ANTHONY: The confidence boost that it gives you when finally, we’re going out and performing and we have fans there to cheer us on that we can point at and that we can connect with and see how they're receiving us, it's just very solidifying that what we did and all the work we put in to portray a boy band is worth it.

CHAM: Also, I just remember it being so cold.…

GALITZINE: Because it was three nights at, like, 3 a.m. in the morning, in Atlanta, in winter. ... We were thinking to ourselves — because we’d do the performance and then we'd be out of breath, everyone could see our breath on stage and we’d be like, "How are they going to sell that this is Coachella in summer?" No one's picked us up on it yet. I mean, the amount of people who ask if we actually performed at a past Coachella. It's obviously a testament to the production design and the performance and everything.

<p>Alisha Wetherill/Amazon MGM Studios</p> August Moon: Vik White as Simon, Raymond Cham as Oliver, Nicholas Galitzine as Hayes Campbell, Dakota Adan as Rory and Jaiden Anthony as Adrian

Alisha Wetherill/Amazon MGM Studios

August Moon: Vik White as Simon, Raymond Cham as Oliver, Nicholas Galitzine as Hayes Campbell, Dakota Adan as Rory and Jaiden Anthony as Adrian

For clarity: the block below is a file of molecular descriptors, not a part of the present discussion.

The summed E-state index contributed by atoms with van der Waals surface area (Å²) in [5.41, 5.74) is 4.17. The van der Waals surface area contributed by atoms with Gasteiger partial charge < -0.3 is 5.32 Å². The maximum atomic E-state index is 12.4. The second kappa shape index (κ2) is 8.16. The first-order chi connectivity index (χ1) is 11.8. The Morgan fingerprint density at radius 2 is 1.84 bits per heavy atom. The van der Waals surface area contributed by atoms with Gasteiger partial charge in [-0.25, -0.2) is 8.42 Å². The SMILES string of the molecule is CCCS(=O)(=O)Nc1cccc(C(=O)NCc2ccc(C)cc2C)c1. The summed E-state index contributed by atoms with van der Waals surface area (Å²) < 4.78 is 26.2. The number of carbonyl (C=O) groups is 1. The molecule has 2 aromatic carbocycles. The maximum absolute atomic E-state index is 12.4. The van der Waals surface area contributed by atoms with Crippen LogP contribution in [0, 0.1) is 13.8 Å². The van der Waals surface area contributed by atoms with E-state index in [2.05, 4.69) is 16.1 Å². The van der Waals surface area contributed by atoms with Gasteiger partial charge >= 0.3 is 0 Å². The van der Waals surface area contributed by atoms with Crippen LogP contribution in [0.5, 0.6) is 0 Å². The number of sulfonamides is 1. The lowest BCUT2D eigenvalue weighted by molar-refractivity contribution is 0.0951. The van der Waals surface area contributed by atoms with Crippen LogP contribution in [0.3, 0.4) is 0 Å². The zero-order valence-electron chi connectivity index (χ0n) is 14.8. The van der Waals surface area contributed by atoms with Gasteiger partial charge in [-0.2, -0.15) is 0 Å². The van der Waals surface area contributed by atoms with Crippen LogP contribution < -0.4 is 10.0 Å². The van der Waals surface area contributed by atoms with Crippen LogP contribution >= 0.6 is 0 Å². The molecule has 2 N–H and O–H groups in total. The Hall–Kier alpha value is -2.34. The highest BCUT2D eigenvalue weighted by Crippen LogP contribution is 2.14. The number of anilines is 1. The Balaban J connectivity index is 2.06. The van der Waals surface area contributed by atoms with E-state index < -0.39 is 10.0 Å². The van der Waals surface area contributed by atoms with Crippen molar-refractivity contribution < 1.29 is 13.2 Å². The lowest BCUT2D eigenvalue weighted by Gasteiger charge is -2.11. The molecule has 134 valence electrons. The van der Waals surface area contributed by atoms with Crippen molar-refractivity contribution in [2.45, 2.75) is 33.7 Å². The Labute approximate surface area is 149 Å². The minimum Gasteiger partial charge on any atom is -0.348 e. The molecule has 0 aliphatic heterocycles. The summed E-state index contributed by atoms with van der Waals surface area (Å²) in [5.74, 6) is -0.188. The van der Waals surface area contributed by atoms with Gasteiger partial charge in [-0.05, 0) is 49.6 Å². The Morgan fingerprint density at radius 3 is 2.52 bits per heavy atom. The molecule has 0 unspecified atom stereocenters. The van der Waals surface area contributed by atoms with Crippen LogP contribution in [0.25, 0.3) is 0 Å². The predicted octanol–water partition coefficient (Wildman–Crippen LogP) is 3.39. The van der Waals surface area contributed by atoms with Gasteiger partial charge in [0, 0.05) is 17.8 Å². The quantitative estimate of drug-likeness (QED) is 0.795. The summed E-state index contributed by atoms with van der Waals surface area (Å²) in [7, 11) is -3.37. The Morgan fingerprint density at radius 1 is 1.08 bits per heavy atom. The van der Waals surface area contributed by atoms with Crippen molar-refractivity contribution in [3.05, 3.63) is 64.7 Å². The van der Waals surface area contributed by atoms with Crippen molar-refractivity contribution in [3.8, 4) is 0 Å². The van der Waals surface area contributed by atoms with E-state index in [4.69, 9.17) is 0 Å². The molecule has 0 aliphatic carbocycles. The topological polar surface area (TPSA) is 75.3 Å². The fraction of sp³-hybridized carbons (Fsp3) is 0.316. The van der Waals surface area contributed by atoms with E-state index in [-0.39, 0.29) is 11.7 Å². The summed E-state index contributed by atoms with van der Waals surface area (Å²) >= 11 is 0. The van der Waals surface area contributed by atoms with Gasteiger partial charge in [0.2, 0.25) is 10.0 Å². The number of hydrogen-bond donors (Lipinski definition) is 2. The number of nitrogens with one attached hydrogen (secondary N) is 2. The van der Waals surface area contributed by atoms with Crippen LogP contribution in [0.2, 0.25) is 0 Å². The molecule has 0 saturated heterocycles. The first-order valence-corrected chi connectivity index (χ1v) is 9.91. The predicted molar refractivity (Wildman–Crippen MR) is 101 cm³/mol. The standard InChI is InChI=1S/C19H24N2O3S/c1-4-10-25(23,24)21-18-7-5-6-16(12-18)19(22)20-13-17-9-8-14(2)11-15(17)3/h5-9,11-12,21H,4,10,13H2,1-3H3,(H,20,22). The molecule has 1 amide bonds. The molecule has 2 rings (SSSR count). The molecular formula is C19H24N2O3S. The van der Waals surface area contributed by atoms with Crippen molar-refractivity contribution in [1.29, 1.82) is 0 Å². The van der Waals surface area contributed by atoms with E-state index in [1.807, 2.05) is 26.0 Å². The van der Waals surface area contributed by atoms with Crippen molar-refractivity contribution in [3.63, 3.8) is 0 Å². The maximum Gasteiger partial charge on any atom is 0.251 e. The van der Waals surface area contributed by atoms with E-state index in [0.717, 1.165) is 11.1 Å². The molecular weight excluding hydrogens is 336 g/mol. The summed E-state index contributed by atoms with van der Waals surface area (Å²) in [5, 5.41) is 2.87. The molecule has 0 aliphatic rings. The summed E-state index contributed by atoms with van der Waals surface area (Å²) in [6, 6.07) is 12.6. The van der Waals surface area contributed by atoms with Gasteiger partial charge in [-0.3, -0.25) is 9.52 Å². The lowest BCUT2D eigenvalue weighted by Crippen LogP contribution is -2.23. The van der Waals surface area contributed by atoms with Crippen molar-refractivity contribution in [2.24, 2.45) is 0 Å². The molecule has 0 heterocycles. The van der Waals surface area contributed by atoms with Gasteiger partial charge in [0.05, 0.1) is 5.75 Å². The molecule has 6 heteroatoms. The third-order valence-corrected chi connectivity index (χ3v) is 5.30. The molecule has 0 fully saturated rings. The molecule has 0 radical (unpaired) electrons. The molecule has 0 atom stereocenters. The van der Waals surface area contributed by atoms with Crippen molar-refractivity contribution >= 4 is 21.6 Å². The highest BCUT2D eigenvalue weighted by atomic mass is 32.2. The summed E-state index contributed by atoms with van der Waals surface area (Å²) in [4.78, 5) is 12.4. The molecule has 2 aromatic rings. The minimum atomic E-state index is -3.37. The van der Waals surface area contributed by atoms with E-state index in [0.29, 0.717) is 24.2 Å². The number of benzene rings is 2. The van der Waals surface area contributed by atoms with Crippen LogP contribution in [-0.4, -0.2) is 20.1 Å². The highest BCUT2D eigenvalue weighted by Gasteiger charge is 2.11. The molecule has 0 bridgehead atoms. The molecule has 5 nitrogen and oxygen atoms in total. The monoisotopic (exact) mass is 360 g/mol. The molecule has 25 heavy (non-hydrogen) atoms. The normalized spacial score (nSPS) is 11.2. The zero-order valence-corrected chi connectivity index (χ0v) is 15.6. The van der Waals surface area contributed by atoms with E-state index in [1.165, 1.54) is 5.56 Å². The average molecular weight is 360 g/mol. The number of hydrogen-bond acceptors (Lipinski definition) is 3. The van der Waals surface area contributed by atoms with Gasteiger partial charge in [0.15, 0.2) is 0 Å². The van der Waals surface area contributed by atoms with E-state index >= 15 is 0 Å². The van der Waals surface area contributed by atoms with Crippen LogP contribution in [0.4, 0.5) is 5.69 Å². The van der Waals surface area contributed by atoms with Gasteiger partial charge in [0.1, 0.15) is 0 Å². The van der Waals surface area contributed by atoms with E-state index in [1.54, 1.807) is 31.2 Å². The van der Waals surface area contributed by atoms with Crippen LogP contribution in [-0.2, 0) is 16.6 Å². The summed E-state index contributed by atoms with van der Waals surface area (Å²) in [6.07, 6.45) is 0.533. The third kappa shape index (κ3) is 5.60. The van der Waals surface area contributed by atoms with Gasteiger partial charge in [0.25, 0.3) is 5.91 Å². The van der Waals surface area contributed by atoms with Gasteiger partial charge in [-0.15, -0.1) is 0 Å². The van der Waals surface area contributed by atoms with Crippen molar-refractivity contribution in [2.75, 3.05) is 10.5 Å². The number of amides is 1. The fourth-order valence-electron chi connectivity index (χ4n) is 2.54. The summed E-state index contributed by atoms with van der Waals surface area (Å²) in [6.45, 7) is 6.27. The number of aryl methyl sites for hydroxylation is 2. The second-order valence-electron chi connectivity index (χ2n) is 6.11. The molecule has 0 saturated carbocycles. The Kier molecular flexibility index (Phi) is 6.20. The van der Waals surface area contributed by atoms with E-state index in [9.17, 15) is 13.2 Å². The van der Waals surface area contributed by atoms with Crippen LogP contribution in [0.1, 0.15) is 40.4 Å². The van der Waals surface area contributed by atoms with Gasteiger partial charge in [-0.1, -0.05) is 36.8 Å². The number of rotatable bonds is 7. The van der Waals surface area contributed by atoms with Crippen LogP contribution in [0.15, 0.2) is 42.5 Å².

Related: Anne Hathaway Reveals How Motherhood Helped Her Understand Her Character in The Idea of You (Exclusive)

Are you staring at Anne Hathaway while you're on that stage?

ADAN: She was there, she was there in some of the shots. There were a couple times where we did it and she was right there in the audience, but she was nothing but lovely to work with so I never felt nervous around her.

ANTHONY: She was super involved. She was super excited about the band and us and even if it was just a few minutes that we had to be offstage and getting ourselves together, she would be there, having conversations or be like, “Ah, this song is so good!” It’s the craziest feeling, of course, because this is Anne Hathaway, but she was so friendly.

I know Nicholas sings, but are any of you singing on any of these songs?

CHAM: No. but, I mean, what was funny is during the performances we have to sing so you can see the veins, you can see us actually attempting to hit a note, and that is another memory I’ll keep very close to the chest. Just like, walking by in formations and hearing someone singing. Or just hearing yourself and being like, “That comes out of me? Like, what is that sound?”

ANTHONY: Also it’s such a different beast to do a full performance, sing it full out, perform it full out, versus just sitting here and singing a song... I just realized that amount of control, vocal control, and this energy that it takes. Even though we didn’t have to worry about notes (we’re just projecting our voices to sell it), it just added a whole other level to it for sure.

The Hayes and Oliver dynamic is key to the story, and we get one major scene where Oliver makes a cheeky comment to Solène about the “Closer” song being a “bit” the band does. What was it like playing that antagonist character?

CHAM: The dynamic between Hayes and Oliver, it's definitely complicated. There's an element of me wanting to be him and believing that I can be, and jealousy. And they just have history. It was good fun being somewhat of a catalyst to a story and maybe their relationship crumbling, or that was the impetus of that, so I looked forward to it. Also, I mean, I had a scene with Anne Hathaway, and that was really cool.

The Idea of You is now streaming on Prime Video.